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Interview: Steven Drozd (of The Flaming Lips)

on April 15, 2013, 12:00am
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theflaminglips catherinewatkins Interview: Steven Drozd (of The Flaming Lips)

In the album’s press material, Wayne claimed that neither of you were trying to make a record, rather you were “being completely self-indulgent.” At what point did you realize that was no longer the case?

Well that’s what I was saying before. It took a few songs. Definitely that first thing, “You Are Alone”, was me being completely self-indulgent, not thinking. I was just doing it for my own entertainment and not thinking it was going to be for any specific release. As I was saying before, we always have so many things coming up. “We need a song for this, and this thing is coming out next month.” And in 2011, I don’t know how many things we put out, that I almost lost track of some of it. It was just so much stuff. When we first started on that “You Are Alone” piece, that was completely self-indulgent, and then we decided to do a couple more tracks like that. I would say it was four songs in [that] we realized we’re just going to make this a record. It seemed like it was going to work and then we started doing the work where it has to be something instead of it could be something.

For me, there was a big difference between, “Hey I’m just doing this for fun,” and it’s either existing in my imagination, or in my little computer, and there’s no consequences of it, and then at some point it does switch, where if this is going to be your whole new record, is this really what you want? So I would say four or five songs in is where that flipped.

Once again, Dave Fridmann is producing, a role he has held with the Lips since ‘95’s Clouds Taste Metallic. I imagine you all have tons of ideas flying around while making a record that could easily overwhelm or distract from the goal. Though you’ve said that Fridmann is practically a member of the group, do you think having him be able to stand outside of it makes it easier for him to keep you all on task and rein you in when need be?

Oh totally, yeah. I mean, his ego is involved too, but not in the same way ours is. He’s not going around the world touring this new stuff. He’s not going to have to stand up in front of people [playing] the music, so his ego is involved a little less. But it is still. He has to have his name on the record. I think he’s great like that. I would say even more than The Terror, when we were working on Embryonic he was the person that averted disaster in a way, because we were trying so many different kinds of styles and different songwriting things, and when we were putting them all together it just wasn’t working. He was the one who said, “If you’re going to do this one kind of skronky jam thing that sounds like Krautrock mixed with early ’70s Miles Davis, or whatever you want to call it, you should really just do that and stick to that rather than trying to jump all over the place.”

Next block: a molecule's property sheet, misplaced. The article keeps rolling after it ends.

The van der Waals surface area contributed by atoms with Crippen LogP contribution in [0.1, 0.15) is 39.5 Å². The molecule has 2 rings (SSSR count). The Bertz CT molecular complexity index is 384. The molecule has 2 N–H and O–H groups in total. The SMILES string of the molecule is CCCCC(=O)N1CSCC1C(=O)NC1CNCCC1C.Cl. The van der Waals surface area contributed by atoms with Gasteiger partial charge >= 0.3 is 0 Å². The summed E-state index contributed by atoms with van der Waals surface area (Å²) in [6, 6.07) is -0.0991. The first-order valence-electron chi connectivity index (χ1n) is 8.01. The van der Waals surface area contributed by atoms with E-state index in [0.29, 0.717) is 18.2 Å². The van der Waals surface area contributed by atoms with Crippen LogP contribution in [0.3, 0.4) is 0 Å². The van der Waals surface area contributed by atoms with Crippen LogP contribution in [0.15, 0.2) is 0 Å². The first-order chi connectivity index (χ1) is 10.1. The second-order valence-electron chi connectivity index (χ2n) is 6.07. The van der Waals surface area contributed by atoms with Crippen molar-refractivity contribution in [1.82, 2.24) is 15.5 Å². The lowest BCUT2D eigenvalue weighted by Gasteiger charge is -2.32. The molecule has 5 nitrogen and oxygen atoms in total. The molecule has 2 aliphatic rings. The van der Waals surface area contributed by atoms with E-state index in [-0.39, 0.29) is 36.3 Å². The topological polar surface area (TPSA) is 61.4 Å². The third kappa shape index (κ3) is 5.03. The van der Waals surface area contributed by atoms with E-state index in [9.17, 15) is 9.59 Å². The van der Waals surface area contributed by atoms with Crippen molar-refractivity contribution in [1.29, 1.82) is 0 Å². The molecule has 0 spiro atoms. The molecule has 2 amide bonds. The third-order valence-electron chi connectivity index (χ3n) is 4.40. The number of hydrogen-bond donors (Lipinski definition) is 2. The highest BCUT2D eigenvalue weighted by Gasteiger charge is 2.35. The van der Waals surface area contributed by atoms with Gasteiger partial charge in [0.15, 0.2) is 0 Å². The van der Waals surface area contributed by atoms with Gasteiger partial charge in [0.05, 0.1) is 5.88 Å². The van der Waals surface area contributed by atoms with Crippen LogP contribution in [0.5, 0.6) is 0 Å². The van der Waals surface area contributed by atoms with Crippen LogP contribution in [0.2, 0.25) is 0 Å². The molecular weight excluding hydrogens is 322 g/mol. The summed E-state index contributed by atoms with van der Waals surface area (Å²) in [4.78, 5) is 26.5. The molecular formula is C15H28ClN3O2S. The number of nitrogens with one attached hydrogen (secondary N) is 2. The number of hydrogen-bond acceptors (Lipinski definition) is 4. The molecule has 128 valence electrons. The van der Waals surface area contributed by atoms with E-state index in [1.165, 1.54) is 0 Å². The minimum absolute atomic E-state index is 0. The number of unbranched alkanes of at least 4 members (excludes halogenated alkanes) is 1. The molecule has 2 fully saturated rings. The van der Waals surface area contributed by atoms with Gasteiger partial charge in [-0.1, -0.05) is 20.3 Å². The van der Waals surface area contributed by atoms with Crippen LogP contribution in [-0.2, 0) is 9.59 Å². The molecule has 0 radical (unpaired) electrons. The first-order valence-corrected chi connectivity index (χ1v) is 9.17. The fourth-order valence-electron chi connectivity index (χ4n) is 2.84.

To me, that’s a great example of him being “producer,” where he’s saying, “No, let’s rein this in and try to turn it into something that’s not completely all over the place.” So with The Terror, I think we decided early on that we were going to try and stay in this one kind of sound world, and he definitely helped us in that regard. “If you’re going to use these five kinds of synthesizers and this kind of reverb and delay on the voice, you should try and do that where it stays in that same realm.” That is where Dave Fridmann is perfect for that, and if he was a member of the band, I don’t think it would be quite as easy for him to look at it objectively.

He represents the second connection between the Lips and Mercury Rev, Jonathan Donahue being the first?

Yeah, Jonathan played on two records and I think he definitely helped get the Lips to mutate to a different place than they were before. And then Fridmann was the producer, but he’s also a musician too, and I think he played keyboards on those two records Jonathan did. They came together as a package. This was before I was in the band and I only know it from stories. Jonathan worked at the University of Buffalo, and he wanted to book the Lips there, and he did book the Lips. Meanwhile, I think their drummer was leaving the band. Their drummer at the time, Richard English, was leaving the band. Jonathan jumped in the van with them and Wayne and Michael asked Jonathan to do a couple of shows, just like, “Hey, let’s see what happens.” Shortly after that Jonathan was saying [Dave] was one of [his] best friends, and they have a band together, and he was taking recording at school. That’s when he recorded Priest Driven Ambulance.